How are we doing? Just started the mixing foundation course and it’s somewhat a vocabulary overload. Hope you can help me out:
Bus, channelstrip and send. Does the term bus refer to both individual channels and send. Or is it just either one?
MMW. What does that mean?
A ‘Bus’ is used to send one or more tracks to a particular place for further processing.
A bus is technically the route rather than the actual ‘Aux’ but we just say bus. For example you could have a synth lead and an arp on two separate tracks. You may want to process them together, instead of using 2 EQs, 2 compressors etc on both tracks, you would send the output of both tracks to say ‘Bus 1’, which would route to an ‘Aux’ track that you could process these tracks as one. In addition, lets say you want to use the same reverb on multiple tracks but with different send levels. Instead of inserting several reverbs on the inserts of each track, you can easily utilise the ‘Sends’ on these tracks to send to an ‘Aux’ that has a reverb plug-in inserted. Lets say you used ‘Bus 2’ for this purpose.
Buses have lots of great uses but don’t want to overload you with too much infomation, we can have plenty of discussions about advanced busing in time
MMW means Mix Master Wyatt and it is the old name of this school. I assume it was referring to the MMW Channel Strip? This simply means it is @Danny’s channel strip system, which really is worth the time learning and understanding.
Let me know if you have any further questions, always happy to help.
Another way of putting it:
Bus: the path a signal uses to move within the mixer from its source to either the Stereo Out or to one or more Aux channels before continuing to the final destination of Stereo Out.
Channel Strip: the vertical configuration a channel has on a mixer that the track’s signal traverses downward to get to the fader which is the effective end of the strip. Typically a strip has a series of inserts through which the track’s signal passes each of which can have a plugin that incrementally modifies the signal as it moves through.
Sends: Typically after moving vertically down through the inserts of a strip, the track’s signal can have exact copies of it be split off peripherally to aux/effects channels where the copy is modified then sent on to be blended with the original signal after both have passed through their respective faders towards the next destination, that often being the Stereo Out. The term ‘send’ is usually paired with the term ‘return’ in that the copy is ‘sent’ to a channel that effectively ‘returns’ it to the eventual path of the signal that is being affected by the plugins in the Return channel.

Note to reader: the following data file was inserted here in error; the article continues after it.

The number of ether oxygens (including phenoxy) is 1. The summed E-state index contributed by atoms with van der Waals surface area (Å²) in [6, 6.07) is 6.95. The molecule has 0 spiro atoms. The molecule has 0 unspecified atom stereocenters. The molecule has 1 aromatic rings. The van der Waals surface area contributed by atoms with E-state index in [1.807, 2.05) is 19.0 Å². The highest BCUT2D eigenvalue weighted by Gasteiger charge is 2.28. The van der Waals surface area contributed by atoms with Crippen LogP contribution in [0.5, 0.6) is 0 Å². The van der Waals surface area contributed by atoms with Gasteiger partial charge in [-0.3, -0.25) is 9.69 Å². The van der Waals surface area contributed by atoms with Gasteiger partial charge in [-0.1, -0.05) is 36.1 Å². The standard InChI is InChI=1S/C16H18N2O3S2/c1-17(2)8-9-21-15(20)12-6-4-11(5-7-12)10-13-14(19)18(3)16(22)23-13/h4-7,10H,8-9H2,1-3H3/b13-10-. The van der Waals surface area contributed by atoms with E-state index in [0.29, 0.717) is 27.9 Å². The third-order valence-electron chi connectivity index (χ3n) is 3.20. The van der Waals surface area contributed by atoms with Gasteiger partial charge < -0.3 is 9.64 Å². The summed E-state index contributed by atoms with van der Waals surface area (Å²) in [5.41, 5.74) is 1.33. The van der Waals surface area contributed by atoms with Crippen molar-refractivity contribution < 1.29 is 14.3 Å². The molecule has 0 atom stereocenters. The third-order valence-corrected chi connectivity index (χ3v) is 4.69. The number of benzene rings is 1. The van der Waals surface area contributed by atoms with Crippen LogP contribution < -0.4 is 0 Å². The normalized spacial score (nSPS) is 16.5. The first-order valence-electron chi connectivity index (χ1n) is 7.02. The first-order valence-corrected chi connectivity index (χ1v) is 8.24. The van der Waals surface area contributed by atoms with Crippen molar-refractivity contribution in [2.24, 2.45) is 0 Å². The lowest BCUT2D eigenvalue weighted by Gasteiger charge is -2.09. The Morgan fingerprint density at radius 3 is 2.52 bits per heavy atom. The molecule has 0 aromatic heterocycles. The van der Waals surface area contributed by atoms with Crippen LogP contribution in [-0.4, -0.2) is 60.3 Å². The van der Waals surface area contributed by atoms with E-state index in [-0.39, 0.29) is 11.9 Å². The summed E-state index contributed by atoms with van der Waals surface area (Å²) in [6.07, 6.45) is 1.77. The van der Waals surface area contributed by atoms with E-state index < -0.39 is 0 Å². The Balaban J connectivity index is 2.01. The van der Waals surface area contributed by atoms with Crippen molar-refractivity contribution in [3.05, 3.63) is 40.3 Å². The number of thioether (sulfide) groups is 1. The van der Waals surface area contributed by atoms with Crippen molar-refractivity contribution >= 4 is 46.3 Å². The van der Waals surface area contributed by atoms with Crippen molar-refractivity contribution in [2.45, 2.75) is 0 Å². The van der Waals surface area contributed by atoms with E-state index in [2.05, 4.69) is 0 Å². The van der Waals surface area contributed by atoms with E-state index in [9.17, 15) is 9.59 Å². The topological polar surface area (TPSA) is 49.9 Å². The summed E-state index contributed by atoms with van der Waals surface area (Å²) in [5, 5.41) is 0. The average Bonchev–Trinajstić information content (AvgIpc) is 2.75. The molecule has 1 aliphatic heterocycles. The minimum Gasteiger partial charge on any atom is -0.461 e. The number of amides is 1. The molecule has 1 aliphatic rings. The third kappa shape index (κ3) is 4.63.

Note that a send can be set as ‘Pre-fader’ or ‘Post-fader’. If it is Pre, then the signal is sent on to the Aux channel before it reaches the fader in its own channel which means that the movement of its fader will not affect how much of the copied signal is sent to the Aux. If it is Post, then the signal is sent on to the Aux after it reaches its own channel’s fader which means that the fader will thereby control how much of the copied signal is sent to the Aux.
It may help to say that inserts are a ‘serial’ path in that the signal enters into each insert then comes out to the next one. Sends are ‘parallel’ paths in that the signal is copied off to be affected at the same time as the original.
All of this is basically under a general concept of Signal Routing that can either be carried out as simple implementations or as fairly complex ones. Danny’s Mixing Foundations should help a great deal to sort this all out for you over the term of the course. And everything Paul said is absolutely correct but I thought maybe two different ways of explaining would help to make it clear.
Personally I always keep in mind an analogy with plumbing with signals traversing through busses represented by water going through pipes. That makes it easier for me to grasp.